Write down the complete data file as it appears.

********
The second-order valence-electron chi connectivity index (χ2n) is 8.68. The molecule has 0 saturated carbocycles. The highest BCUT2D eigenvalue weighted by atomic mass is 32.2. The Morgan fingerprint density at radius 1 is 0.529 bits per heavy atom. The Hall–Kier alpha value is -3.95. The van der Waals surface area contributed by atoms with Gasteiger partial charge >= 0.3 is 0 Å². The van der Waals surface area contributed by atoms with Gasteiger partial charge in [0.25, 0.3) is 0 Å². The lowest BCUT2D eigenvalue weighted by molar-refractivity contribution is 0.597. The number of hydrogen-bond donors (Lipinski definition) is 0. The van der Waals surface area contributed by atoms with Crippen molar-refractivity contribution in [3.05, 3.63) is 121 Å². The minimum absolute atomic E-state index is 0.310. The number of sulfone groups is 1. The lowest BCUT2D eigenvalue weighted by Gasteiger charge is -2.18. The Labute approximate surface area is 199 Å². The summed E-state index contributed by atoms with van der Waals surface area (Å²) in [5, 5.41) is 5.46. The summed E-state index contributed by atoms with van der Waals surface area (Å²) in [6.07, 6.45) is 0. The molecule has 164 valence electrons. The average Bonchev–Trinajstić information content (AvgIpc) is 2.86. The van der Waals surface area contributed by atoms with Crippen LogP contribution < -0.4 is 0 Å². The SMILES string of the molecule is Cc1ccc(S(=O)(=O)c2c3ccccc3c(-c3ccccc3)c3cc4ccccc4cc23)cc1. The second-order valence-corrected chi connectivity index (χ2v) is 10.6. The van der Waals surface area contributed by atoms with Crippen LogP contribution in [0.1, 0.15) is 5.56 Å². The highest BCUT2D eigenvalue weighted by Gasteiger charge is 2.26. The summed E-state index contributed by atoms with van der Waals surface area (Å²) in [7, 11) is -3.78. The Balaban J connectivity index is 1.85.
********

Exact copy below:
The second-order valence-electron chi connectivity index (χ2n) is 8.68. The molecule has 0 saturated carbocycles. The highest BCUT2D eigenvalue weighted by atomic mass is 32.2. The Morgan fingerprint density at radius 1 is 0.529 bits per heavy atom. The Hall–Kier alpha value is -3.95. The van der Waals surface area contributed by atoms with Gasteiger partial charge >= 0.3 is 0 Å². The van der Waals surface area contributed by atoms with Gasteiger partial charge in [0.25, 0.3) is 0 Å². The lowest BCUT2D eigenvalue weighted by molar-refractivity contribution is 0.597. The number of hydrogen-bond donors (Lipinski definition) is 0. The van der Waals surface area contributed by atoms with Crippen molar-refractivity contribution in [3.05, 3.63) is 121 Å². The minimum absolute atomic E-state index is 0.310. The number of sulfone groups is 1. The lowest BCUT2D eigenvalue weighted by Gasteiger charge is -2.18. The Labute approximate surface area is 199 Å². The summed E-state index contributed by atoms with van der Waals surface area (Å²) in [5, 5.41) is 5.46. The summed E-state index contributed by atoms with van der Waals surface area (Å²) in [6.07, 6.45) is 0. The molecule has 164 valence electrons. The average Bonchev–Trinajstić information content (AvgIpc) is 2.86. The van der Waals surface area contributed by atoms with Crippen LogP contribution < -0.4 is 0 Å². The SMILES string of the molecule is Cc1ccc(S(=O)(=O)c2c3ccccc3c(-c3ccccc3)c3cc4ccccc4cc23)cc1. The second-order valence-corrected chi connectivity index (χ2v) is 10.6. The van der Waals surface area contributed by atoms with Crippen LogP contribution in [0.1, 0.15) is 5.56 Å². The highest BCUT2D eigenvalue weighted by Gasteiger charge is 2.26. The summed E-state index contributed by atoms with van der Waals surface area (Å²) in [7, 11) is -3.78. The Balaban J connectivity index is 1.85.